There has been much published at this blog about whaling including letters from Libby Eyre and Glenn Inwood. I have just today received a letter from Peter Corkeron which is posted below. The letter has been edited including through the addition of subheadings.
In the letter Peter explained he was employed to study the population biology of seals in Norwegian waters for nearly four years to 2004. He worked as part of the marine mammal research group, first at the Norwegian Institute of Fisheries and Aquaculture Research (NIFA), then at the Norwegian Institute of Marine Research (IMR), both in Tromsoe, northern Norway. He has a PhD from the University of Queensland in 1989 (on dolphins in Moreton Bay) and is the author of over 60 refereed papers and book chapters on aspects of the biology of marine mammals. He has worked on dolphins, whales, dugongs and seals.
Is the Norwegian approach achieving a demonstrably sustainable harvest of baleen whales – in their case, northern minke whales, Balaenoptera acutorostrata?
I guess if you’ve taken an interest in whaling, you’re aware that what the Norwegians claim to be doing is implementing the Catch Limit Algorithm (CLA) of the IWC’s Revised Management Program (RMP), developed by IWC Scientific Committee through the 1980s and finalized in the early 90s. The RMP is one facet of the Revised Management Scheme (RMS), which also includes things like an international observer programme, but the implementing RMS still hasn’t been resolved at the IWC. If you’re not aware of the details of this, there’s primary literature around that explains it.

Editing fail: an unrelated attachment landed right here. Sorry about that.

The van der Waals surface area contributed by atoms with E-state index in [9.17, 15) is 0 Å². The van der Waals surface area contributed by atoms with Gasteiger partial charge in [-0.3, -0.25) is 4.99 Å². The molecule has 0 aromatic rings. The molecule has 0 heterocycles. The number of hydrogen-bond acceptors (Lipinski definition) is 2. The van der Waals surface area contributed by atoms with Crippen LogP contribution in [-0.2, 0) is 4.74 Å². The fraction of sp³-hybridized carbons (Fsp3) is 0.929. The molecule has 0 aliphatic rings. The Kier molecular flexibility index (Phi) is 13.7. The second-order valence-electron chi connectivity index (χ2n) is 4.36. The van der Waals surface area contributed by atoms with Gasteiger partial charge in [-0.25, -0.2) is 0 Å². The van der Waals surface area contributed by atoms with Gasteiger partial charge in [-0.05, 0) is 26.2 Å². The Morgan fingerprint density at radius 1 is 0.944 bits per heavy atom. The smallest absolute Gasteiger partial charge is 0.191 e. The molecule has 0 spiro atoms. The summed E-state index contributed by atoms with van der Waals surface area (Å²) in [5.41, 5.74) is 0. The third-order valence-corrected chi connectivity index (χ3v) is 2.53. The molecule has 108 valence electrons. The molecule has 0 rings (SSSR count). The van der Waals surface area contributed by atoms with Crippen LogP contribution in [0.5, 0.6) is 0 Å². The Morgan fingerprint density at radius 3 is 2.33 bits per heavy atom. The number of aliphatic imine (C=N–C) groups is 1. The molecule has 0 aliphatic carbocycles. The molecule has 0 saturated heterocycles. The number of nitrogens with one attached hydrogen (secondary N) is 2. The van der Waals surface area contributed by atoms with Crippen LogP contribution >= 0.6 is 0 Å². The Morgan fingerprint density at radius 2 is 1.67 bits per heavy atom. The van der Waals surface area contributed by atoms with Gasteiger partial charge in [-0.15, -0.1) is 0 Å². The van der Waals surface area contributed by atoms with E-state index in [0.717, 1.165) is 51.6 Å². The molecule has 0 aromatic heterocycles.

What about the Norwegian implementation of the RMP? There are a couple of issues with what’s been done over the past few years, since Norway gave up scientific whaling in the early 90s and returned to commercial whaling.
Minke quotas have trended upwards over time – the 2006 quota is 1052 animals. Some of this has come from carrying over untaken quotas from previous years – not a part of the RMP/RMS as far as I’m aware. Some has come from changing the “tuning level” – a multiplier built into the CLA/RMP to allow for uncertainty, and changing circumstances. Other problems with quota setting include that predominantly female minkes are taken, and (as I understand it) the CLA assumes a balanced sex ratio in a hunt.
On the science side, one main data requirement is an estimate of abundance with associated estimate of error. The point estimates for northern minke abundance from Norwegian surveys increased, as you note. But the two survey series weren’t directly comparable as they covered somewhat different areas. The most recent survey series was not synoptic – the survey area was divided into 5, with one area surveyed in each of five years. These surveys are logistically difficult to run, and synoptic surveys are really hard to organize – I think the last was in 1995.
So a strong assumption (that is, an assumption that, if it’s wrong, the analysis wrong) is that whales don’t move between survey areas between years. This remains untested.